It’s Sydney. It’s raining. Traffic is at a standstill, and it’s the middle of the working week. By 8pm, all of that bad stuff is checked at the door. Allphones Arena is a rock and roll cauldron. It’s Bruce Springsteen’s only Sydney date and the mood in the room is heating up.
On stage, a single spotlight hits Bruce as the band carves out a familiar riff. ‘Wednesday just won’t go/Thursday goes too slow … I’ve got Friday on my mind’. The arena erupts and Bruce and the E Street Band kick out the jams on a rocking cover of the Easybeats’ clarion call against the drudgery of the working week. It’s showtime and then the band dive headlong into Out In The Street. They’ve arrived in fifth gear and, taking cues from the crowd, Bruce grabs a sign that reads, “Cadillac Ranch“. Steven excels on guitar and it’s going to be one of those nights. Suddenly Wednesday is feeling a helluva lot like Friday.
High Hopes comes next and the song has earned its spot as a touchstone of the set. The Reverend Everett grooves with Bruce’s acoustic guitar while Tom Morello shows early signs of being on fire tonight. The Saints’ “Just Like Fire Would” gathers intensity every time it’s played. Now it’s garnishing widespread radio support in Australia, the audience are all too willing to sing the choruses back to the band.
“Spirit In The Night” sees Bruce sitting at the foot of the stage to tell an anecdote, but first he reminds us he’s ‘gonna be sixty-fucking-five’ and he’s seen ‘a lot of things in fifty years of travelling’. What he hadn’t seen, prior to Sydney, was an intuitive toilet seat that heralds your arrival by raising its’ lid. Seeing this as a ‘mystical sign’, the crowd are asked ‘can you feel the spirit?’ The answer is a resounding ‘yes’.
Crowd surfing back to the main stage Bruce admits it was a ‘hairy ‘ ride and thanked the audience ‘for not killing me’.
Ed ‘The Thin Man’ Manion shines on sax all night. “Spirit” is one of his many standouts. Sadly, Jake Clemons’ father, Bill Clemons, also a musician, passed away and Jake has made an emergency trip to the states.
Fans had been speculating all day as to whether Bruce would turn on the heat with another full-album show. He didn’t let us down and Sydney was treated to “Darkness On The Edge Of Town“, performed, in its’ entirety. The piece was fantastic and highlights, apart from the songs themselves, included Bruce’s singing, harp playing and searing guitar work.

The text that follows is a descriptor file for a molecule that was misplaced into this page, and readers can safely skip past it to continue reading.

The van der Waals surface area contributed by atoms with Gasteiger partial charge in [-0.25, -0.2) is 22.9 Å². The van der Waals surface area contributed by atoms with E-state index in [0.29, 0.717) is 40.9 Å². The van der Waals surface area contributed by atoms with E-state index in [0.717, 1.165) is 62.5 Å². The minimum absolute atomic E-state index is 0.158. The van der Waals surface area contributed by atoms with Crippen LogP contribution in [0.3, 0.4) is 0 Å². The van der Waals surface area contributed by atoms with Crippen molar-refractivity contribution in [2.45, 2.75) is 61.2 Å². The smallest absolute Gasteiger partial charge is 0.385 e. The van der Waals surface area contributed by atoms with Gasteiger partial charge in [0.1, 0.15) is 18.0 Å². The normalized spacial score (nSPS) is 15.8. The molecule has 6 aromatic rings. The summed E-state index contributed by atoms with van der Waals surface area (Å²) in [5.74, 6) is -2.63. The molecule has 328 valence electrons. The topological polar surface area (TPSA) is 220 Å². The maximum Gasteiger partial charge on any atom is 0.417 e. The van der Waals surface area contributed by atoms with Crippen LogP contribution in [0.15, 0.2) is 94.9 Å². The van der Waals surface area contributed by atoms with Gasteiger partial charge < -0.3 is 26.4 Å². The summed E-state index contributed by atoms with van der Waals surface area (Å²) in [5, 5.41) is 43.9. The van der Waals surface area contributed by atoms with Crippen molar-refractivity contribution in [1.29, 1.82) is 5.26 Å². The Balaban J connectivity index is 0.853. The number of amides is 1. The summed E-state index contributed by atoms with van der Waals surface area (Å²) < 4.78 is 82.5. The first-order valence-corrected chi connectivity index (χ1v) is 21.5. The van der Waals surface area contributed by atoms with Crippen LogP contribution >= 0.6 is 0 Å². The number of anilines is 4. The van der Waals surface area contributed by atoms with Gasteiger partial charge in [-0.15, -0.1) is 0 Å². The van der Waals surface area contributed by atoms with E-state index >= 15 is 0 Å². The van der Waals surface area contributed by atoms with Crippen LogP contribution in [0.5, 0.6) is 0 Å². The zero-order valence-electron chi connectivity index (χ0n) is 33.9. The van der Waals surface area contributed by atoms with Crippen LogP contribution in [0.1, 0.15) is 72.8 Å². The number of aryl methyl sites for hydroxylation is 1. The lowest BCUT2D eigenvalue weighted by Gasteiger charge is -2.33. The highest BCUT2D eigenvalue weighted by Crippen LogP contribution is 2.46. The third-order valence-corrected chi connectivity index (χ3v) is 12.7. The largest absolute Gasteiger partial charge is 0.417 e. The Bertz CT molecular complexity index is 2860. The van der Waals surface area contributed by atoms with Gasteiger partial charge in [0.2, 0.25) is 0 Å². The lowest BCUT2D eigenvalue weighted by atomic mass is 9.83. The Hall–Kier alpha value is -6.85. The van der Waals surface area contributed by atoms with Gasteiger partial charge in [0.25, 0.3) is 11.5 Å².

“Badlands” was possibly the most incendiary of the tour. Bruce has called the album his ‘samurai record’ with good reason. “Something In The Night” featured superb piano from Roy Bittan, and then there was Nils Lofgren’s incredible solo on “Prove It All Night“. Add to the mix “Racing In The Street“, “Candy’s Room“, “Factory” and “Promised Land” and you’re looking at a master-class in both detailed Americana portraiture and song writing.
“Darlington County” was almost a counter punch against the intensity of Darkness. With it’s opening riff, which now resembles the bastard son of Honky Tonk Women, the song sent Bruce off into the stalls … skolling beer and eating potato chips.
“Shackled And Drawn” was followed by a joyous “Waitin’ On A Sunny Day” which featured, arguably, the youngest guest vocalist of the tour and “The Ghost Of Tom Joad“, where Morello played lead guitar like he was having an out of body experience.
“Land Of Hope And Dreams” concluded the main set and then Bruce threw the audience a brilliant curve ball: a cover of INX’s “Don’t Change“. INXS, on the back of a mini-series based on their career, are currently enjoying the #1 album slot in Australia. With its chiming riff, “Don’t Change” took the audience by surprise initially and then had everyone singing the chorus. The song led into a thrilling “Born To Run“. The house lights were up. The band were in full flight and then… the wheels fell off. Bruce called a halt and the E Streeters hit it again. Bruce was doing Townsend style windmills – before pretending to strangle Steven and concluding, ‘That’s the fastest we ever played that motherfucker!’
“Tenth Avenue Freeze-Out” was followed by a version of Shout that was so life affirming it was worthy of a visitation from the late/great Johnny O’Keefe himself.
On stage with just an acoustic guitar Bruce played “Surprise, Surprise” as a birthday request from Eddie who’s just turned ‘23’. Bruce admitted at the same age, having written “Blinded By The Light“, ‘my brain was fucking scrambled at the time’.
As “Shout” took us into a frenzy, Bruce took the show in completely the opposite direction only two songs later. A pump organ was brought on stage for a mesmerising reading of Suicide’s “Dream Baby Dream“.
From Darkness On The Edge Of Town to the covers and his own material: Springsteen proves, yet again, that in 2014, he is simply peerless.